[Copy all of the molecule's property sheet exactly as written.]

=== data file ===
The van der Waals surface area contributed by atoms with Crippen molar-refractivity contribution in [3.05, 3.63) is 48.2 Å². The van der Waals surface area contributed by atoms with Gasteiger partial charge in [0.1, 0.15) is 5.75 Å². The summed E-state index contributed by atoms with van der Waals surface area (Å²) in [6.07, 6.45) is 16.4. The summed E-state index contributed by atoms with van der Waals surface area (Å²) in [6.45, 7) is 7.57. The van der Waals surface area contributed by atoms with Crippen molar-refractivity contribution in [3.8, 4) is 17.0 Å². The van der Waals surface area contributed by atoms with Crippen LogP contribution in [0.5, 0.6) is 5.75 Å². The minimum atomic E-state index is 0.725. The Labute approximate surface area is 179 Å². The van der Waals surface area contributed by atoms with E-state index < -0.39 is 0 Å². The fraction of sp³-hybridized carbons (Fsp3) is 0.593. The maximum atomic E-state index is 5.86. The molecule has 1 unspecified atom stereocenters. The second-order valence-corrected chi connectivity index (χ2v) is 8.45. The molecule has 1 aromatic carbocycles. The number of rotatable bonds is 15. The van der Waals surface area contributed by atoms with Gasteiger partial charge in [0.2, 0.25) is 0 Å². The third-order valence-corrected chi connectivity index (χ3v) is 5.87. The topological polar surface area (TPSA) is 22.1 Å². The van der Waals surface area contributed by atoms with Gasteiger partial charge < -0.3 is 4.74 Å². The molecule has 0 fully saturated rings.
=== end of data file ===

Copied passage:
The van der Waals surface area contributed by atoms with Crippen molar-refractivity contribution in [3.05, 3.63) is 48.2 Å². The van der Waals surface area contributed by atoms with Gasteiger partial charge in [0.1, 0.15) is 5.75 Å². The summed E-state index contributed by atoms with van der Waals surface area (Å²) in [6.07, 6.45) is 16.4. The summed E-state index contributed by atoms with van der Waals surface area (Å²) in [6.45, 7) is 7.57. The van der Waals surface area contributed by atoms with Crippen molar-refractivity contribution in [3.8, 4) is 17.0 Å². The van der Waals surface area contributed by atoms with Crippen LogP contribution in [0.5, 0.6) is 5.75 Å². The minimum atomic E-state index is 0.725. The Labute approximate surface area is 179 Å². The van der Waals surface area contributed by atoms with E-state index < -0.39 is 0 Å². The fraction of sp³-hybridized carbons (Fsp3) is 0.593. The maximum atomic E-state index is 5.86. The molecule has 1 unspecified atom stereocenters. The second-order valence-corrected chi connectivity index (χ2v) is 8.45. The molecule has 1 aromatic carbocycles. The number of rotatable bonds is 15. The van der Waals surface area contributed by atoms with Gasteiger partial charge in [0.2, 0.25) is 0 Å². The third-order valence-corrected chi connectivity index (χ3v) is 5.87. The topological polar surface area (TPSA) is 22.1 Å². The van der Waals surface area contributed by atoms with Gasteiger partial charge < -0.3 is 4.74 Å². The molecule has 0 fully saturated rings.